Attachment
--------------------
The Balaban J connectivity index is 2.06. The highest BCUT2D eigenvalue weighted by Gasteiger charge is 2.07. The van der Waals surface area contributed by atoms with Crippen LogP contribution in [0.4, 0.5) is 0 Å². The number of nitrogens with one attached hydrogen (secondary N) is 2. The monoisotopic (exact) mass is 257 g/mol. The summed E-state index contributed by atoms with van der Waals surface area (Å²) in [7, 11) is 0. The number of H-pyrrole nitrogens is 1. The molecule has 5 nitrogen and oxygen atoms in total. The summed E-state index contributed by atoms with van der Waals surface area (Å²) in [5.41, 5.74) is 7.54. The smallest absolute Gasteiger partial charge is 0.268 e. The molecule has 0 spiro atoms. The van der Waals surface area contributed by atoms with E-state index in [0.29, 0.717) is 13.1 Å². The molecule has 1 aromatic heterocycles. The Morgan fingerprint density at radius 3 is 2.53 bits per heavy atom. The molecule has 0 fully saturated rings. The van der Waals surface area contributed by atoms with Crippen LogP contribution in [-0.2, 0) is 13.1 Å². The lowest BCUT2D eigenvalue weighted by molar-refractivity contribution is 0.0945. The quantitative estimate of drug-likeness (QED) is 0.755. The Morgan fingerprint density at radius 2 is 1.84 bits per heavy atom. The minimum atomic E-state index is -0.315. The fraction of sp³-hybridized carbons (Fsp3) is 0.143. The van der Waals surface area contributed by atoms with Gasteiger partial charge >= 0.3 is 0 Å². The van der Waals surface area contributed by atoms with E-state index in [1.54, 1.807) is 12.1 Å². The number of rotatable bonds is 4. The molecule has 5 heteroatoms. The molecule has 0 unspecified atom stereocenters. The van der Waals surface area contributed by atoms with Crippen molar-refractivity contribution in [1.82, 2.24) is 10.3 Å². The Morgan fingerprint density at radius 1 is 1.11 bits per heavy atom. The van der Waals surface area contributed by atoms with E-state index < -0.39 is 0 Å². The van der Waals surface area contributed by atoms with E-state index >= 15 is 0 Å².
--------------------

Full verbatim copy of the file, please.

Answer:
The Balaban J connectivity index is 2.06. The highest BCUT2D eigenvalue weighted by Gasteiger charge is 2.07. The van der Waals surface area contributed by atoms with Crippen LogP contribution in [0.4, 0.5) is 0 Å². The number of nitrogens with one attached hydrogen (secondary N) is 2. The monoisotopic (exact) mass is 257 g/mol. The summed E-state index contributed by atoms with van der Waals surface area (Å²) in [7, 11) is 0. The number of H-pyrrole nitrogens is 1. The molecule has 5 nitrogen and oxygen atoms in total. The summed E-state index contributed by atoms with van der Waals surface area (Å²) in [5.41, 5.74) is 7.54. The smallest absolute Gasteiger partial charge is 0.268 e. The molecule has 0 spiro atoms. The van der Waals surface area contributed by atoms with E-state index in [0.29, 0.717) is 13.1 Å². The molecule has 1 aromatic heterocycles. The Morgan fingerprint density at radius 3 is 2.53 bits per heavy atom. The molecule has 0 fully saturated rings. The van der Waals surface area contributed by atoms with Crippen LogP contribution in [-0.2, 0) is 13.1 Å². The lowest BCUT2D eigenvalue weighted by molar-refractivity contribution is 0.0945. The quantitative estimate of drug-likeness (QED) is 0.755. The Morgan fingerprint density at radius 2 is 1.84 bits per heavy atom. The minimum atomic E-state index is -0.315. The fraction of sp³-hybridized carbons (Fsp3) is 0.143. The van der Waals surface area contributed by atoms with Gasteiger partial charge >= 0.3 is 0 Å². The van der Waals surface area contributed by atoms with E-state index in [1.54, 1.807) is 12.1 Å². The number of rotatable bonds is 4. The molecule has 5 heteroatoms. The molecule has 0 unspecified atom stereocenters. The van der Waals surface area contributed by atoms with Crippen molar-refractivity contribution in [1.82, 2.24) is 10.3 Å². The Morgan fingerprint density at radius 1 is 1.11 bits per heavy atom. The van der Waals surface area contributed by atoms with E-state index < -0.39 is 0 Å². The van der Waals surface area contributed by atoms with E-state index >= 15 is 0 Å².